Picking up the story with Tony Visconti and Brian Eno during the sessions for David Bowie’s Low album, Mike Christie’s Hansa Studios documentary delves into the hallowed building that once stood on baron wasteland metres away from the Berlin Wall. Bowie went there to be anonymous with a sensible haircut, moustache and a checked shirt; to walk the streets unnoticed and to clean up his drug act. Along with the production of Iggy Pop’s Lust for Life LP in the same time frame, the fortunes of Hansa switched from the cheese of German Schlager to the cutting edge and uber cool.
The film is a romantic look into the history of the studios and the artists that passed through from 1976 until the Berlin Wall came down. You nerds wanna learn how that drum sound on Lust for Life was created or how a frustrated Bowie found the inspiration to finally complete the lyrics to Heroes? This documentary tells all as well as exploring the early sampling techniques adopted by Depeche Mode. For all the sounds created by Martin Gore rolling a pebble along the floor, industrial noise makers Einstürzende Neubauten took things one step further and turned the place into a building site with scaffolding and used power hammers as percussion instruments.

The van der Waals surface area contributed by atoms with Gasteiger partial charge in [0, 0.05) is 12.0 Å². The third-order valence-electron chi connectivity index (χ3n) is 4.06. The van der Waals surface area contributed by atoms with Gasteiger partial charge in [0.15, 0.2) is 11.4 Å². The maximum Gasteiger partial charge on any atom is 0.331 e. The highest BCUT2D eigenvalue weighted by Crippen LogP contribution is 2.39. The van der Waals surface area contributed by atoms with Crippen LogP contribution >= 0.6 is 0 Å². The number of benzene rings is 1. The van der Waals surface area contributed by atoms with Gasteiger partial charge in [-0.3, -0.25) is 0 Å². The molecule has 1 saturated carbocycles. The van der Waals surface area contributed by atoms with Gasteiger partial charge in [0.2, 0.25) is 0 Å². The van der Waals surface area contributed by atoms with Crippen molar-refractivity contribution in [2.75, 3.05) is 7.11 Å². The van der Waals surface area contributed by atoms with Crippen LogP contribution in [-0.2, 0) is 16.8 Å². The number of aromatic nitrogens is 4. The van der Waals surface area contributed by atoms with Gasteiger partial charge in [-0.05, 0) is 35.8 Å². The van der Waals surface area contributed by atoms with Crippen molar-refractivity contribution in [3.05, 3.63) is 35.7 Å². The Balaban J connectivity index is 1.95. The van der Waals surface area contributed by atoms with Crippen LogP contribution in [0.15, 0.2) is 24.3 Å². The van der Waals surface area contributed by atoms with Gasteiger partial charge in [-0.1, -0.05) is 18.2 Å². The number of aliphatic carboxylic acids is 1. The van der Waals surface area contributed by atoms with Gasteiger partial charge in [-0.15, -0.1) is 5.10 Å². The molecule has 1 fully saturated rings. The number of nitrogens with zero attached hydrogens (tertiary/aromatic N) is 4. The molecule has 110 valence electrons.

Things aren’t totally dedicated to musical geekery, with stories being retold of the West Berlin creative hub and nightlife scene, albeit overlooked by armed guards. Was it that intensity that got the best out of the artists? With great archive footage, the film shows the demise of The Birthday Party and the rise of Nick Cave and the Bad Seeds. As Mick Harvey re-enters the building and claps his hands, you sense he is catapulted back in time to the recording of Tupelo. The room’s acoustics explain a lot in relation to the sound of that song alone.
It would appear that as the Wall came down, the fortunes of the studio changed too. Was it due to the edgy surroundings being evaporated or demand for large, expensive studio spaces diminishing in the 1990s? U2 entered as a band in disarray at that time. The resulting Achtung Baby is on show with original recordings of One being anything but a ballad. Love them or hate them, it’s an interesting look into the evolution of the songwriting process and a band in a make-or-break situation.
Although unrecognisable from the archive footage, the studio lives on in part, amid conference rooms for hire. More recently the likes of Supergrass and Manic Street Preachers have revived things, along with R.E.M. recording their final album there in 2011. Maybe that old magic is still buried in the walls.
Whether it be from the perspective of the artistic process, the groundbreaking and often unconventional recording techniques, or how a building at a certain place and time can have an impact on creativity, I cannot recommend this documentary highly enough for all music buffs. Hansa Studios: By The Wall premiered on Sky Arts on 10th January 2018 and is available to download now. Take a bow, Mike Christie. Ginge Knievil